Kefir is a nutrient dense option you can grab in the dairy aisle to offer you protein, essential vitamins and minerals and healthy bacteria to help your microbiome.  Let’s dive into the history and the nutritional benefits of kefir and how to make it at home.


Kefir, pronounced as KUH-FEAR, in the Turkish language means “good feeling,” which is fitting as it is a nutrient-dense probiotic food similar to yogurt.

Before kefir’s wider distribution as we now know it today, it was a well-kept secret by people in the Caucasus mountains of Russia for hundreds of years. It was later introduced to the western world in the 1960s and has since risen in availability and consumption.


What really makes kefir so special is its nutrient profile and health benefits in a small serving size. Kefir is a nutrient-dense drink that contains essential amino acids, vitamins, and minerals similar to cow’s milk. 1 cup of plain, low-fat kefir provides approximately 100 calories, 2.5 grams of total fat, and 9 grams of protein, depending on the processing. Just like milk, in 1 cup it also provides calcium, potassium, vitamin A, B-vitamins, and other nutrients.

As a probiotic drink, kefir can also improve gut health by increasing beneficial microbes and decreasing harmful microbial species. Studies show that the health benefits include anti-cancer properties, improving blood pressure, and improving blood glucose. Further research is looking into how it affects the immune system, liver disease, and anti-inflammation with promising outlooks.

As more people are focused on gut healthy, kefir will continue to be a popular option. With research continuing to unfold the health benefits, there will be even more reason to include it as a part of a healthy diet.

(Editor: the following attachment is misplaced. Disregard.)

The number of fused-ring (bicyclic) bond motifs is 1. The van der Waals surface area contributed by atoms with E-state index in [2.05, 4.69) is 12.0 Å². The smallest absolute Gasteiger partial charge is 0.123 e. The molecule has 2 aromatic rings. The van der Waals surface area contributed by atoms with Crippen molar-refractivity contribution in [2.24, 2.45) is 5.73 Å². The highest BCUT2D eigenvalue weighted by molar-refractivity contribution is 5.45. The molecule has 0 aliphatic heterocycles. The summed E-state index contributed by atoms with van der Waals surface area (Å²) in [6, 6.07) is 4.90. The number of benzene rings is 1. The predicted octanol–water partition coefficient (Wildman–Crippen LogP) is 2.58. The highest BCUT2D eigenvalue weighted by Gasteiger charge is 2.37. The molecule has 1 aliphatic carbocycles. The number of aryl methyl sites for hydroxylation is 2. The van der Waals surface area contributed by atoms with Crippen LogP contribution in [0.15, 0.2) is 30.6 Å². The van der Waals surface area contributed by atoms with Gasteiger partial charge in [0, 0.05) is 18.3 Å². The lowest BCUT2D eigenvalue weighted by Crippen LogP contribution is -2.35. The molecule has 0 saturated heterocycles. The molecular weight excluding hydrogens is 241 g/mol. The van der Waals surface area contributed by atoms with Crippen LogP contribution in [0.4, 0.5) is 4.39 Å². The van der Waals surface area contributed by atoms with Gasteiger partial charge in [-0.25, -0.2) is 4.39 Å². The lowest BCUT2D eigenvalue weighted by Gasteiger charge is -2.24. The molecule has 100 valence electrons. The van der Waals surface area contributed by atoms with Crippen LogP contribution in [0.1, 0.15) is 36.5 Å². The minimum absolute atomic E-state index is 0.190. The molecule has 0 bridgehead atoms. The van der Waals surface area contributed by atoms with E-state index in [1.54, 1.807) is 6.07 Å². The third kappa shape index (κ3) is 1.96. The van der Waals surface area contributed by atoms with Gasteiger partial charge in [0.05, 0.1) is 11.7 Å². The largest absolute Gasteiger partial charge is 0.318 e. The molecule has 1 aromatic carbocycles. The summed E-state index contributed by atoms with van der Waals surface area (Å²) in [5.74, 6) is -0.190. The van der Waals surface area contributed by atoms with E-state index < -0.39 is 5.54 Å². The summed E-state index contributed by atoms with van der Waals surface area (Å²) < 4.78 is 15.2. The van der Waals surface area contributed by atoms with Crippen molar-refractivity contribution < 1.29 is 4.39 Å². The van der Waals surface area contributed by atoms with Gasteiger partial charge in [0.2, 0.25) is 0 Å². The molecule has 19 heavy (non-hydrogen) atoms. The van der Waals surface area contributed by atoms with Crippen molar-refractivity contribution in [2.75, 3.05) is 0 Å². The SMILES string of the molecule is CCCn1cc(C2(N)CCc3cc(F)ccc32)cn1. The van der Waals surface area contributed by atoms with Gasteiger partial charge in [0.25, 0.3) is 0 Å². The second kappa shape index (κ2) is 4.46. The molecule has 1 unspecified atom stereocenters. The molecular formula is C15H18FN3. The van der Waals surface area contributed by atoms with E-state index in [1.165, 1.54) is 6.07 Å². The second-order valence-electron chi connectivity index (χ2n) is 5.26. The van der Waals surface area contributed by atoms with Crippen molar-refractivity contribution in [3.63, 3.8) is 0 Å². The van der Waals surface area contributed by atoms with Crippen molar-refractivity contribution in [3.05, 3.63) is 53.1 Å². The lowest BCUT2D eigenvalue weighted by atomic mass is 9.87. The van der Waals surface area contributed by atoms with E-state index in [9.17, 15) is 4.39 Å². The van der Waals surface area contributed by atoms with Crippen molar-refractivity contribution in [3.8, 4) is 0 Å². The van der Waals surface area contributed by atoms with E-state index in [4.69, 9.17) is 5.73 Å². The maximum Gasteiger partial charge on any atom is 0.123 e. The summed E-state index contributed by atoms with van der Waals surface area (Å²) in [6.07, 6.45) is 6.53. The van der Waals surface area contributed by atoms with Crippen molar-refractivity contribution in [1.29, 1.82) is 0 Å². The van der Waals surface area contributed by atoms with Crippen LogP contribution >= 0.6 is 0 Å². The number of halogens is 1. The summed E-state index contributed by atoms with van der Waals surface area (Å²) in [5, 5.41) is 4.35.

How to Make Kefir

Making kefir begins with its grains. These grains are made of a casein core surrounded by proteins, lipids, and sugars with bacteria and yeast living, symbiotically, on the surface. The live cultures and bacteria will vary, but are primarily made up of lactic acid bacteria, yeast, and acetic acid bacteria. These grains are fermented with milk for about 12 to 24 hours. During the kefir-making process, two fermentations occur at the same time: fermentation of lactose (lactic acid fermentation) and the fermentation of kefir grains from yeast (alcoholic fermentation). After straining the grains, the final product has a smoothie-like appearance with a sour and carbonated taste, similar to drinkable yogurt.

For those interested in making it at home, a starter kit or kefir grains and milk are needed. Kefir starter kits, containing freeze-dried bacteria, can be found online or at select grocery stores. Kefir grains, which can be used repeatedly, can mostly be found online and at select stores as well. But don’t worry, you don’t have to make kefir at home to get the benefits, you can find kefir, plain and flavored in the dairy aisle of grocery stores.

Whether home-prepared or store-bought, kefir can be enjoyed in numerous ways. Try having it on it’s own in a glass, poured into cereals like milk, or us it as a substitute for milk or yogurt in recipes for smoothies, parfaits, bubble tea drinks, pancakes, and milkshakes. With the fermentation process, it is also lactose-free!

Two Delicious Recipes

Kefir Papaya Bubble Tea

kefir papaya bubble tea

Kefir Sundae Milkshake

kefir sundae milkshake

Recipes courtesy of Savor Recipes